to stand here with arms crossed and a disgruntled expression on the map, then,
by golly, I will!"
"Very good, sir. You may wish to conceal yourself, sir. I fancy I hear one
of Mrs Travers' gardening staff approaching."
"Commendable economy of movement, if I may say so, sir. You may wish to
remain motionless to avoid causing the bush to rustle. You may also wish to
take back your clothing..."
"Thank you, Jeeves."
* * *
"Ah, Reggie! Afternoon! Good to see you again."
"Hello, Philbert. I take it you are well?"
"Can't complain, can't complain. Look, Reggie, I wonder if you can
shed some light on something. It's Miss Madeline, you see. She swears she
looked out of the French windows and saw a naked man strolling through the
"That's what she said... Personally, having seen a bit of Miss Madeline
over the years I'm more inclined to think she's finally gotten too much sun. Of
course, being engaged to that Lord Sidcup would make *anyone* go potty, but I
said I'd take a look. You haven't seen anything?"
"No, I regret to say I have not."
"'Course, it could have been your Wooster. He really is
"I would not go so far as that. He certainly has a habit of finding
himself in unusual situations."
"Unusual! He *is* unusual! What do you see in him?"
"He is an exceedingly amiable young gentleman with a plethora of
"And good for a laugh, too, I'll bet."
"I could not possibly comment on that, Philbert."
"Ach, have it your own way. But look, if you do happen to see him scooting
about without his gear on..."
"Rest assured, I will take steps to curtail any such activity."
"You're a star, Reggie."
"It is most good of you to say so."
"Well, it's true. I'll probably see you at dinner."
"I would scarcely miss it. Good afternoon, Philbert."
* * *
"I say, Jeeves.."
"I didn't know Aunt Dahlia had a gardener called Philbert."
"His surname is Smith, sir. I expect his parents wished to distinguish him
from the ten thousand other Smiths with which this part of the country is
"Right ho. Jeeves..."
"This being a Greek statue thing. I'm not sure it's really me."
"No. I think I shall settle for being a bush instead."
"Probably a wise decision under the circumstances, sir."
"I mean to say, Madeline can't very well look out of the French windows
and get all hot under the collar over seeing a bush, can she?"
"I should imagine not, sir."
"Oh, stop saying 'sir', Reggie!"
"As you wish."
"It's dashedly hard getting dressed inside a bush, did you know?"
"I have never had occasion to do so, but I should imagine it is quite
difficult to achieve."
"Yes, things keep getting snagged on things and.. oh, dash it!"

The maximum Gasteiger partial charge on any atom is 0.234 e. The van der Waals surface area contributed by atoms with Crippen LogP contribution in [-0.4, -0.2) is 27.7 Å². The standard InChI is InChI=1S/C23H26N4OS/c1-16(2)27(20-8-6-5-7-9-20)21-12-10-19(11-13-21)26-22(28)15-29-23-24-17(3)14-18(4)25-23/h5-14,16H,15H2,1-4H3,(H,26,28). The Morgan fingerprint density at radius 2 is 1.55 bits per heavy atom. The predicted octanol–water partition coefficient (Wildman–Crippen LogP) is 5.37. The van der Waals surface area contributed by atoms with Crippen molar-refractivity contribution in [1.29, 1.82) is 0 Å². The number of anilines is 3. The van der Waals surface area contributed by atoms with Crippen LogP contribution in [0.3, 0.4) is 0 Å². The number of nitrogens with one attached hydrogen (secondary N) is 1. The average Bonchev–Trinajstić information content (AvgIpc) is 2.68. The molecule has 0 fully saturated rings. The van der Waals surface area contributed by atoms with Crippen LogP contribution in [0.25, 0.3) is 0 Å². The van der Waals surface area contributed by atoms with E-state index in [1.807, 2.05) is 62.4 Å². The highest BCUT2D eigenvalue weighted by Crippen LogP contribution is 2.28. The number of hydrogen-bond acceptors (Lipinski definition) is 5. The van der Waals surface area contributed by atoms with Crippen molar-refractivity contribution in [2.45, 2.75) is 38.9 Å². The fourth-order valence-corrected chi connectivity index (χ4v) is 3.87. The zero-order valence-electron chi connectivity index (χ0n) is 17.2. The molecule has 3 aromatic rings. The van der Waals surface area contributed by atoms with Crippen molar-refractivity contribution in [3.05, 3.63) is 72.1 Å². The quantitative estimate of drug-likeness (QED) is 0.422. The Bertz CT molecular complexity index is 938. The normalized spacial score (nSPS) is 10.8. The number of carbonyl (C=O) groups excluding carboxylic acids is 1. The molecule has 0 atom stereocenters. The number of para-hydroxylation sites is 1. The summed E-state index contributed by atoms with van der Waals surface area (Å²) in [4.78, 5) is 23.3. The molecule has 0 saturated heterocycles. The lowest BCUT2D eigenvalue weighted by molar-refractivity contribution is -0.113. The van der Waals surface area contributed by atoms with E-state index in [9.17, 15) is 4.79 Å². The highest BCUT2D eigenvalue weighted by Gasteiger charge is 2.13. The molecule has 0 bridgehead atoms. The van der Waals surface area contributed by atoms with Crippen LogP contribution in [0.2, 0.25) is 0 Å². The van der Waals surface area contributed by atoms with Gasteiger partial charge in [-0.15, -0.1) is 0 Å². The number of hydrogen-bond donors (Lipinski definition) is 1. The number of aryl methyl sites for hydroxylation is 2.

"I should abandon the operation if I were you, sir. I will bring you your
tea at five-thirty."
"You do not wish to be left in solitude to perfect your role as a
of the scenery?"
"No. Philbert might come and dig me up. I say, those are my
"I am aware of the fact, sir."
"Give me back my trousers!"
"I was under the impression they required immediate attention."
"That was when I wasn't wearing them."
"You do not need to wear them now, sir. You are a bush."
"I will see you at five-thirty, sir."
"If you find yourself in any trouble, sir, I am certain the tree will be
more than happy to assist you."
"At least it won't try to steal my trousers!"
"No doubt you will find it an ideal companion. Good afternoon, sir."
"Tchah! I hope Madeline Bassett comes and marries you!"
<And thereafter there was silence but
for the sound of scenery>
* * *
3) And finally, from a parallel universe,
in which Madeline gets to Bertie before Jeeves…
"Oh dear! Bertie!"
"You're not.. ah.. wearing
"Yes I am. Sandals. See?"
"What on earth are you doing in your aunt's garden in a pair of sandals
and nothing else? Somebody might see you!"
"Well, yes. That was sort of the idea.."
"Bertie, I thought you'd gotten over that sort of thing."
"What sort of thing?"
"You know.. doing crazy things for the love of me.."
"It's nothing whatever to do with you. I simply fancied a stroll in the
garden and here I am."
"With nothing on?"
"Brings one closer to God, don't you know."
"Those Greek chaps. Homer and Herodotus and whathaveyou.. They stuck up
statues of their gods all over the place and most of them hadn't a stitch on.
I'm going back to my roots."
"I thought the Woosters came over with the Conqueror."
"Well, yes, but everything is as dust, what? At any rate, I'm very
attached to this sort of thing. When we're married, I fancy I shall take up
gardening in the nude.."
"Very romantic. I should have thought you'd be pleased. You would only
have to gaze out of the sitting room window to be transported into
"That place where all the nymphs and fauns frolic about. I shouldn't
wonder if it isn't where God makes his daisy chains, too."
"Bertie, you're not well."
"I am too! Prime of life, peak of fitness and so forth."
"But your poor mind.."
"Honestly, I thought you knew about these things. It's in perfect health.
Mens sana in something or other. Jeeves told me about it. No, no arguments.
I will not be moved. Take it or leave it."
"And stop saying 'Oh Bertie!'"